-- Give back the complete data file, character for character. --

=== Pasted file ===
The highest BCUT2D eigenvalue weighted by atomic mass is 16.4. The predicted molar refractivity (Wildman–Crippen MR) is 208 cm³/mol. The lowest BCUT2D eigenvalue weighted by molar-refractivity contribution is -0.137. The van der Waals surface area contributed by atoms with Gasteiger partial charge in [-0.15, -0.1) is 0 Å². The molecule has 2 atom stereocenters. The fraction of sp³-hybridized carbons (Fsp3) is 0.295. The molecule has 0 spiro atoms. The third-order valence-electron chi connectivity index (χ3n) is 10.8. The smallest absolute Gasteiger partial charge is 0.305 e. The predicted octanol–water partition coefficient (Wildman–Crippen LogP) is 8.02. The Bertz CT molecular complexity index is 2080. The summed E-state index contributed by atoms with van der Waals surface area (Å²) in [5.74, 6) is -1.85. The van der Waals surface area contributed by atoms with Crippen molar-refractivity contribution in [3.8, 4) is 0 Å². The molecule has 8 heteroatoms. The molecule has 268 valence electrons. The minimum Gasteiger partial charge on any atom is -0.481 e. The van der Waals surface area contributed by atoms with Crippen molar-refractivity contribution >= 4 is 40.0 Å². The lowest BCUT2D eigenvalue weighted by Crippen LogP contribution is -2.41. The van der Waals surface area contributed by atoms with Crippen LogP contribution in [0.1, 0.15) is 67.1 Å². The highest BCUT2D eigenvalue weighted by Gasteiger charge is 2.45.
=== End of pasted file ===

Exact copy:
The highest BCUT2D eigenvalue weighted by atomic mass is 16.4. The predicted molar refractivity (Wildman–Crippen MR) is 208 cm³/mol. The lowest BCUT2D eigenvalue weighted by molar-refractivity contribution is -0.137. The van der Waals surface area contributed by atoms with Gasteiger partial charge in [-0.15, -0.1) is 0 Å². The molecule has 2 atom stereocenters. The fraction of sp³-hybridized carbons (Fsp3) is 0.295. The molecule has 0 spiro atoms. The third-order valence-electron chi connectivity index (χ3n) is 10.8. The smallest absolute Gasteiger partial charge is 0.305 e. The predicted octanol–water partition coefficient (Wildman–Crippen LogP) is 8.02. The Bertz CT molecular complexity index is 2080. The summed E-state index contributed by atoms with van der Waals surface area (Å²) in [5.74, 6) is -1.85. The van der Waals surface area contributed by atoms with Crippen molar-refractivity contribution in [3.8, 4) is 0 Å². The molecule has 8 heteroatoms. The molecule has 268 valence electrons. The minimum Gasteiger partial charge on any atom is -0.481 e. The van der Waals surface area contributed by atoms with Crippen molar-refractivity contribution >= 4 is 40.0 Å². The lowest BCUT2D eigenvalue weighted by Crippen LogP contribution is -2.41. The van der Waals surface area contributed by atoms with Crippen LogP contribution in [0.1, 0.15) is 67.1 Å². The highest BCUT2D eigenvalue weighted by Gasteiger charge is 2.45.